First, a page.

there is no cast brackets on a Model A frame. they are forged there for you can weld in your egged shape holes. if the frame is to high at the rear motor mounts. it can be a problem later. I would work on getting it with in 1/8" you can live with that. I fits a friends car that was finished and had the same problem. the hood was to low in the front. I made special brackets to straighten the frame with the body on it. it was not a fun job.
jw hash is offline   Reply With Quote
Old 01-19-2017, 10:20 PM   #8
larrys40
Senior Member
 
Join Date: May 2010
Location: St Charles , Missouri
Posts: 1,775
Default Re: Frame straightening

I agree
1/4 inch is a lot . The frame really shouldn't settle that much with the engine installed.
I just checked one with engine out and it is dead on .
So was it sagging with the engine in? I don't think so ....
Since you've tweaked it to this point and know what to do make it right or at least closer
For the sake if hood alignment later you will be glad you did it now
Larry Shepard
larrys40 is offline   Reply With Quote
Old 01-19-2017, 11:29 PM   #9
PatrickGrant
Senior Member
 
PatrickGrant's Avatar
 
Join Date: Jan 2016
Location: Theilman, Mn
Posts: 147
Default Re: Frame straightening

I will tweek the frame down a tad tomorrow as long as it's still clamped down and try welding the holes up. Thanks guys
PatrickGrant is offline   Reply With Quote
Old 01-19-2017, 11:52 PM   #10
H. L. Chauvin
Senior Member
 
Join Date: May 2010
Posts: 4,179
Default Re: Frame straightening

Hi Patrick,

Sounds good.

One should consider that Model A steel frames do not sag and stay bowed with normal professional engineer designed weight loads after carrying these designed loads for long periods of time like that of later sagging wood beams over time.

It takes a high impact load to over stress steel framing, or a load in excess of the design load to over stress steel to where it sags/bends and remains bent as such.

Model A frames do not deflect much with and without passengers, otherwise doors and hoods would become excessively misaligned upon entering and existing.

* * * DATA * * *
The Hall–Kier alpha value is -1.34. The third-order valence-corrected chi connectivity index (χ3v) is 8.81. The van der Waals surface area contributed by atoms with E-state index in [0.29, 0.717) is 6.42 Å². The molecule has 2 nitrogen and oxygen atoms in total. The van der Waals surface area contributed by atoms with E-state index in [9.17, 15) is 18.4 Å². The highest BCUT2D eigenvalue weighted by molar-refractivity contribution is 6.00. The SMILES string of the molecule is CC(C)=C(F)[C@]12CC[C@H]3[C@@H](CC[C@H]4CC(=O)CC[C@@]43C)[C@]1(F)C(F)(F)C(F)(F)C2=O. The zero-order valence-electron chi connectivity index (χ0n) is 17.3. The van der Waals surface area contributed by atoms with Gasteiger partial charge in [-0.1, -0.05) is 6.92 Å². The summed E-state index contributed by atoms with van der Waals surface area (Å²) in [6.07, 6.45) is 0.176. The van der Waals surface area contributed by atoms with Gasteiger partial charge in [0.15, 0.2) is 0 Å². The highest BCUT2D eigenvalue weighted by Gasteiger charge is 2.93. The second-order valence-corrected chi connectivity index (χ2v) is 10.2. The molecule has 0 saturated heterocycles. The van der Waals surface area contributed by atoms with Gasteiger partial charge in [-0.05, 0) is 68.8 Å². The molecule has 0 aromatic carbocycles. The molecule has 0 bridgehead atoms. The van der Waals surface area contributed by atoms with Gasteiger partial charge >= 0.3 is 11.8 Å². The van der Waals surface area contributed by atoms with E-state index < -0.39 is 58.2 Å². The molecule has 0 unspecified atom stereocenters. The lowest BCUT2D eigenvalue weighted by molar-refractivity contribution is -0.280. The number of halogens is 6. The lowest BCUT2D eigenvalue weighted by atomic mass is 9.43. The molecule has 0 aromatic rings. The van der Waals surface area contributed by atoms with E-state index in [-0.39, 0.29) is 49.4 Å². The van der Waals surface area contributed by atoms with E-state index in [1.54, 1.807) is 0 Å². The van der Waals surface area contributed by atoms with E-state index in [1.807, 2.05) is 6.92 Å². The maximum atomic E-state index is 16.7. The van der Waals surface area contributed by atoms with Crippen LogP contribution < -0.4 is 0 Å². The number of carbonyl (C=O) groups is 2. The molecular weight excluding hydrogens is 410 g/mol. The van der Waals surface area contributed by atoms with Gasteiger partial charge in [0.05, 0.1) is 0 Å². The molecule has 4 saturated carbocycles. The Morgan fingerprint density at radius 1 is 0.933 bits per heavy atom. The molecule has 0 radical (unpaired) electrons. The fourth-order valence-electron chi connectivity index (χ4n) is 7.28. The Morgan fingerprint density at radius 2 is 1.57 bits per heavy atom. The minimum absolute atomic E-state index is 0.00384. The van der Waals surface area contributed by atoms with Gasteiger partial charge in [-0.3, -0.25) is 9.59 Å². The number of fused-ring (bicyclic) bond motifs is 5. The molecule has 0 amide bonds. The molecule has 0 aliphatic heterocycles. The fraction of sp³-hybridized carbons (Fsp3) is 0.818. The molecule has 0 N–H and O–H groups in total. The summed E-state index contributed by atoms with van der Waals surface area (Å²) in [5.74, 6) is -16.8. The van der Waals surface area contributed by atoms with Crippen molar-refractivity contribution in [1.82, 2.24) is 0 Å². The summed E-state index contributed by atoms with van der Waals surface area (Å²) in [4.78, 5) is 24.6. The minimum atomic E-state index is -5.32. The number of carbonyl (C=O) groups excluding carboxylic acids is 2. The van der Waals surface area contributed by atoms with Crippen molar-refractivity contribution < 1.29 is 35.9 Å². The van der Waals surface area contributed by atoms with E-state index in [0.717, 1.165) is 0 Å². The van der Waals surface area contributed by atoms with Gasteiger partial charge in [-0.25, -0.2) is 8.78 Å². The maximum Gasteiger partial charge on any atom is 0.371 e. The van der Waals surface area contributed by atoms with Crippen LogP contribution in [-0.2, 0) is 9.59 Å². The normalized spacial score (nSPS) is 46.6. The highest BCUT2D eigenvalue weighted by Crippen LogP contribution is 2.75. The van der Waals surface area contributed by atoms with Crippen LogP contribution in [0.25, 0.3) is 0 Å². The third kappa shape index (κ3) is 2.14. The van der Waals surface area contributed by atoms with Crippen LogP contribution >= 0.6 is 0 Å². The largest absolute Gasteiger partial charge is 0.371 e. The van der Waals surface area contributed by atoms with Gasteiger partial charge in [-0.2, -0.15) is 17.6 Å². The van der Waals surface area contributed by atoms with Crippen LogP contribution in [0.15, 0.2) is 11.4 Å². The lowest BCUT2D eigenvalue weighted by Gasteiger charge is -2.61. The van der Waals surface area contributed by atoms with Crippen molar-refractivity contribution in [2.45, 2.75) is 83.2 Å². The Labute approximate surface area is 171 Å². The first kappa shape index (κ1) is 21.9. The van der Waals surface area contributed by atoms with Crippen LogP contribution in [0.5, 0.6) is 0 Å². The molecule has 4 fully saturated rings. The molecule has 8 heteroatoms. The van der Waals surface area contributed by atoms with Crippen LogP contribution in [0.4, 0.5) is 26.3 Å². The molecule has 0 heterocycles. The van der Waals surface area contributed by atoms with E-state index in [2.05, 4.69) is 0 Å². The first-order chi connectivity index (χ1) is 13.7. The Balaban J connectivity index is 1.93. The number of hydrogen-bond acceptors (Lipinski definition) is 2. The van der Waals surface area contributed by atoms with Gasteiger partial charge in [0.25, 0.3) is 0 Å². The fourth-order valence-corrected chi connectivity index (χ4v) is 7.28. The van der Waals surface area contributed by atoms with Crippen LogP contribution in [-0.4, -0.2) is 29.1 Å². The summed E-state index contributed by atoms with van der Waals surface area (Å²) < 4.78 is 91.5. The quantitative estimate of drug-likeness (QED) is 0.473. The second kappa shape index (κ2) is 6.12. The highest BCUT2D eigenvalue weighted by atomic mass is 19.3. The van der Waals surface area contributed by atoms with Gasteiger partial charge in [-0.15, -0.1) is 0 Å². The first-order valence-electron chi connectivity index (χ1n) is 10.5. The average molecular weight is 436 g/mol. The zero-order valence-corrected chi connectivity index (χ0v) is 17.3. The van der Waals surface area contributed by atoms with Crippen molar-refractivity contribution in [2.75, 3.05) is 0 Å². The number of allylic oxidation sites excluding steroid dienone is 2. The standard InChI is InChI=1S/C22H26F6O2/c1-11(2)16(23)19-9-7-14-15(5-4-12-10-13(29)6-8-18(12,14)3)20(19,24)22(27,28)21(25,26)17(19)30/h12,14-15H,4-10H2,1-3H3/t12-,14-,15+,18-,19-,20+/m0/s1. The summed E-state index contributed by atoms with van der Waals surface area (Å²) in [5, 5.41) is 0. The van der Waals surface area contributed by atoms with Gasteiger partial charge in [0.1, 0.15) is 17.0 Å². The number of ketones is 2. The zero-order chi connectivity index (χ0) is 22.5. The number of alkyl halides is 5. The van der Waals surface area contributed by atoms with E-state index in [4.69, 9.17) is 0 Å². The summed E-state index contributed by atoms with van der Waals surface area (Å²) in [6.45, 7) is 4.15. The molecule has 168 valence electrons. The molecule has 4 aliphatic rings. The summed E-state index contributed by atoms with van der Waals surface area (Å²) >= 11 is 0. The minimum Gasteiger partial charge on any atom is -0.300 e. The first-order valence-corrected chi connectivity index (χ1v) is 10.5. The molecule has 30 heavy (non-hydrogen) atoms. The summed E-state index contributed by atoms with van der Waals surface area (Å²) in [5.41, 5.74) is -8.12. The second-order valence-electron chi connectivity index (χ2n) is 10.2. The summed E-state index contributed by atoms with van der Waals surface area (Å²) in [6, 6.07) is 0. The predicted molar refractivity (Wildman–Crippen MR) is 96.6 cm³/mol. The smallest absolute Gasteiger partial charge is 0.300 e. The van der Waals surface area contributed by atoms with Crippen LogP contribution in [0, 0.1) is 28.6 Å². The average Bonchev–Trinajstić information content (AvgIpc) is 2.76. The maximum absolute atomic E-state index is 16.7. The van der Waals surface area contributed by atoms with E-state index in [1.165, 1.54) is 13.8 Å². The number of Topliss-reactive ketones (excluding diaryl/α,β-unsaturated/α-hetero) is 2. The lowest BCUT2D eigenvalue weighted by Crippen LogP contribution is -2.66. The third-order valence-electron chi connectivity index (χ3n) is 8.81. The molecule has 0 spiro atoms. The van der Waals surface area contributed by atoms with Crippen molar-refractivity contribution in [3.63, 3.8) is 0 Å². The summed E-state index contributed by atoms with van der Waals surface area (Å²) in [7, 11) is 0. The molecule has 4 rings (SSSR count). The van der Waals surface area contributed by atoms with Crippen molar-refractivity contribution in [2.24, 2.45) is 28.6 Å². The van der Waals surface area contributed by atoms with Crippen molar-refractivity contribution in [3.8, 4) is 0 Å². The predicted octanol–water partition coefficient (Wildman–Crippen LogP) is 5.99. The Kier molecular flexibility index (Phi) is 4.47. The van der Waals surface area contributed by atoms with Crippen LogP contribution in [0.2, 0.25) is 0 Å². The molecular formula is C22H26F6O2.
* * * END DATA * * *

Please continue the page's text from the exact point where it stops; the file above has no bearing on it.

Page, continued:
As far as the Model A bent frames many have witnessed, some may find it difficult to imagine what type of 1930's road conditions and railroad crossing it took to over stress a Model A steel frame.

Today, one would have to search for and travel on non-maintained, un-classified field roads, forest back roads, and creek bed roads to experience these very brutal and severe road conditions and RR track crossings that bent Model A frames.

Just something for anyone to consider "today" before and after straightening 86 year old Model A bent frames.

Last edited by H. L. Chauvin; 01-19-2017 at 11:54 PM. Reason: typo
H. L. Chauvin is offline   Reply With Quote
Old 01-20-2017, 12:21 AM   #11
PatrickGrant
Senior Member
 
PatrickGrant's Avatar
 
Join Date: Jan 2016
Location: Theilman, Mn
Posts: 147
Default Re: Frame straightening

Model A frames do not deflect much with and without passengers, otherwise doors and hoods would become excessively misaligned upon entering and existing. (H.L. quote)

H.L.,this paragraph stuck out the most to me ! I will get it as close as I can now that I'm not afraid anymore. This is a very nice early 28, left hand ebrake, frame. I wasn't quite sure if I was qualified to engage in the straightening process but, by the time I got the beams blocked up and leveled, I didn't have enough strength to wreck anything
Thanks H.L. as always. Pat
PatrickGrant is offline   Reply With Quote
Old 01-20-2017, 02:25 AM   #12
H. L. Chauvin
Senior Member
 
Join Date: May 2010
Posts: 4,179
Default Re: Frame straightening

Hi Patrick,

In not knowing your future intentions and plans; but after filling in "any" multiple metal holes with welding material, located "anywhere", it could become difficult to relocate matching, original holes with exact center to center dimensions as that of former holes.

Depending on "where" one is filling with weld, and subsequently where wanting to later drill similar multiple holes, it can never hurt to make a metal or wood template with matching holes with exact hole centers which duplicate the locations of the centers of original holes.

After the holes are filled with weld, this template can be positioned exactly in the same place, and used to mark and/or provide exact matching new holes.
H. L. Chauvin is offline   Reply With Quote
Old 01-20-2017, 06:05 AM   #13
PatrickGrant
Senior Member
 
PatrickGrant's Avatar
 
Join Date: Jan 2016
Location: Theilman, Mn